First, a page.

|Module title||Geology Of Europe And Poland|
|Module lecturer||Wojciech Stawikowski|
|Faculty||Faculty of Geographical and Geological Sciences|
Thursdays, 10:15, Collegium Geologicum, room 14
Collegium Geologicum is located at the Morasko Campus, 200 metres from the geography building
First class, incliding organization meeting 13th October
12 lectures (2 classroom hours = 90 minutes)
1 open-air lecture (half-a-day walk) equals 6 classroom hours
Module aim (aims)
The course is aimed to introduce in an easy and comprehensible way the fundamental knowledge about the geological structure and evolution of Europe, with special reference to Poland. The knowledge is presented at the level that is accessible not only for the geology students, but also for students of other educational disciplines, who are in some extent interested in Earth sciences. Students of geography, tourism, environmental sciences, archaeology, biological sciences etc., who want to understand, what can we find and what happens meters and kilometers beneath our feet in Europe, and why this (sub)continent looks like this now are warmly welcome.
An objective of the course is to build up the basic understanding of the European geology by showing the general, universal geological processes, acting at global sale, like mountain-building events = orogenies. The geology of Europe is viewed in the context of plate tectonics, the most important theory describing the processes, which shape the Earth’s crust. Main European and Polish geological units are systematically viewed and separately discussed. Also, the synthetic explanation of the overall picture of European geology, today and in the geological past (oldest rocks formed ~3 billion years ago), is comprehensively presented.The main modern and ancient orogenic belts in Europe (Alpides, Caledonides, etc.) and events leading to their formation are described. In this way we will get acquianted with the outline of the history and structure of the maginicent European mountains: Alps, Carpathians, Scandinavian Mts. and others.
The most spectacular geological phenomena and areas of European continent and its vicinity (e.g. in Norway, Scotland, Italy, Switzerland, Iceland), as well as of Polish territory are dicsussed and explained. Current geodynamic activity in Europe is described (volcanism, seismic activity - earthquakes). With the special account of international students' expectations, the course presents also a brief panorama of geotouristic attractions representing the most valuable components of European and Polish geological heritage.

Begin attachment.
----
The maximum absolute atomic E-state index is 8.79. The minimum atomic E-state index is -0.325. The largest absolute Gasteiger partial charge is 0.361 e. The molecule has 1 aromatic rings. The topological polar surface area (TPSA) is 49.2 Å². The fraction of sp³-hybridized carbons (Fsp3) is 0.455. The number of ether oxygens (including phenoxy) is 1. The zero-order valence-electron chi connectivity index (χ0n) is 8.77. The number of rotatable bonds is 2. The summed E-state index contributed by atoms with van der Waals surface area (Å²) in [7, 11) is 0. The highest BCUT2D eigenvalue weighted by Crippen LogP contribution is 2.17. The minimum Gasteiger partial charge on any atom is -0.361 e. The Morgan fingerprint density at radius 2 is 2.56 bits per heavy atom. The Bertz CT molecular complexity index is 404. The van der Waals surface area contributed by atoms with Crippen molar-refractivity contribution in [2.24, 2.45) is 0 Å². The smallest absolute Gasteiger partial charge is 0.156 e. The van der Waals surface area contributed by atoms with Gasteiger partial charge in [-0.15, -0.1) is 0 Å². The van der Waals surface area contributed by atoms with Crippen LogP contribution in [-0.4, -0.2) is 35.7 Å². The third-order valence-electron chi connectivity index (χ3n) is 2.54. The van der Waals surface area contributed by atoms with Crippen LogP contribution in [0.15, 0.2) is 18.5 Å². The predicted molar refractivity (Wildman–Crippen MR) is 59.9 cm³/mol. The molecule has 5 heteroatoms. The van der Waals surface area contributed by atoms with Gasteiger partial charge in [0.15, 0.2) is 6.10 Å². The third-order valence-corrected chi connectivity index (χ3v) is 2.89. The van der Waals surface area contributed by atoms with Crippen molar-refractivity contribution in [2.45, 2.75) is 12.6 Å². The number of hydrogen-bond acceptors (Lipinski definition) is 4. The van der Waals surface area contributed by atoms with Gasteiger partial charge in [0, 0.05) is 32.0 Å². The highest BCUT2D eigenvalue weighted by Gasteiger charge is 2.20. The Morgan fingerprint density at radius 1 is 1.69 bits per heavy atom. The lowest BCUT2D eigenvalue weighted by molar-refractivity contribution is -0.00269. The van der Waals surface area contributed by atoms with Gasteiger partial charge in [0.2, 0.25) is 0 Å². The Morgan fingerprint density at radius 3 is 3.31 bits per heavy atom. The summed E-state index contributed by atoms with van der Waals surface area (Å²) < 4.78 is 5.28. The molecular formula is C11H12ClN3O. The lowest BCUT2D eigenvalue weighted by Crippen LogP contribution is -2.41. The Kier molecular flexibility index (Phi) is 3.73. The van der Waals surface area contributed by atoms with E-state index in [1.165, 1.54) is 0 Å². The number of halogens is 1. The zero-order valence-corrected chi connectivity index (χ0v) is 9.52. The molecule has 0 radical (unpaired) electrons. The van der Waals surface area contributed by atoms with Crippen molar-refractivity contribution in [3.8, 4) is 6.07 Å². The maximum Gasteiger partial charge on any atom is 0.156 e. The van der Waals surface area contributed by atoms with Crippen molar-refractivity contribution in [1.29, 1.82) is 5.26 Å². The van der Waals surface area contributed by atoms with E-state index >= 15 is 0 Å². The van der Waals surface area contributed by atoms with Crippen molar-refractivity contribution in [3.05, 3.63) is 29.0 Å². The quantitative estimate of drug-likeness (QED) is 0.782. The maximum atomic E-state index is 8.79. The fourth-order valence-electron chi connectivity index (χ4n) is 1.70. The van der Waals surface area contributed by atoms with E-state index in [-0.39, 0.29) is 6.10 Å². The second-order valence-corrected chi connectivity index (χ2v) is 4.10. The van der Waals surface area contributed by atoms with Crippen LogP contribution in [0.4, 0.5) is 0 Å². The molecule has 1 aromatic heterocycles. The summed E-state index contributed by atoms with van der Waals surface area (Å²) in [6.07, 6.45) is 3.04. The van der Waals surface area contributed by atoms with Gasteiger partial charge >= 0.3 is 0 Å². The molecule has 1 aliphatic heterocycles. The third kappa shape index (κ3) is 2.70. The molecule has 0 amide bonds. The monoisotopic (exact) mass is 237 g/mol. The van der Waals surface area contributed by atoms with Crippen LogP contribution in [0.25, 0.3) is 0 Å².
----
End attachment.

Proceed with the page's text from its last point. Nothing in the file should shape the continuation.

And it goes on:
Part of the course is constructed as an open-air lecture, which is a presentation of one of the attractive geological localities situated close to Poznań, in the Wielkopolska area. One of such geosites (e.g. Kłodawa underground salt mine, Barcin open-pit mine, Konin lignite mine, Morasko Meteorite Reserve) is visited during the course. Additionally, the course is purposed to provide brief information about the European mineral and rock resources: their occurrences, types, prospecting and extraction. Last but not the least, an important aim is to build up and improve English language pracitcal skills of the participants, with a special concern of (geo)scientific nomenclature.
Pre-requisites in terms of knowledge, skills and social competences (where relevant)
Basic knowledge in Earth sciences (at the secondary school level).
Week 1 Outline of development of geological knowledge in Europe and Poland.
Weeks 2-3 Geology of Europe and Poland at the background of global geology.
Weeks 4-5 East-European Craton in Europe and Poland - the oldest geological segment of Europe.
Week 6 Caledonides in Europe and Poland, and their development - formation of the NW Europe.
Weeks 7-8 Variscides (Hercynides) in Europe and Poland, and their development - remnants after Pangaea formation.
Weeks 9-10 Alpides in Europe and Poland, and their development (Alps, Carpathians and others) - the power and the beauty of plate tectonics products.
Week 11 Young and current geological processes in Europe and Poland - why does the Earth shake and volcanoes erupt in the Mediterranean?
Week 12 Geotouristic attractions of Europe & Poland and their protection - geological treasures of Europe.
Plus an half-a-day open air lecture (counted as 3 lecture weeks) - a visit at geosite. Possible localities: Kłodawa salt mine, Morasko Meteorite Reserve in Poznań, Barcin limestone open-pit mine, lignite mine in Konin area.
Supporting literature (not obligatory):
Park G. H. (2014); The Making of Europe: A Geological History. Dunedin Press.
Plant J.A., Whittaker A., Demetriades A., De Vivo B., and Lexa J., (2005); The geological and tectonic framework of Europe.
McCann T. (2008); The Geology of Central Europe: Volume 1: Precambrian and Palaeozoic; Volume. 2: Mesozoic and Cenozoic. Geological Society of London.
Słomka T. et al. (2006); The catalogue of geotouristic objects in Poland; AGH Publishing.
Website of the Polish Geological Institute: http://www.pgi.gov.pl - English version
Webpages in English related to regional geology and geotourism in Europe and Poland
In Polish (for Polish students): Mizerski W. (2019); Geologia Europy (Geology of Europe). Wyd. Naukowe PWN. Mizerski W. (2020); Geologia Polski (Geology of Poland). Wyd. Naukowe PWN.
Foster R. J. (1983); Physical geology. Merrill Publ. Company
Allaby M. (2008); A Dictionary of Earth Sciences. Oxford University Press.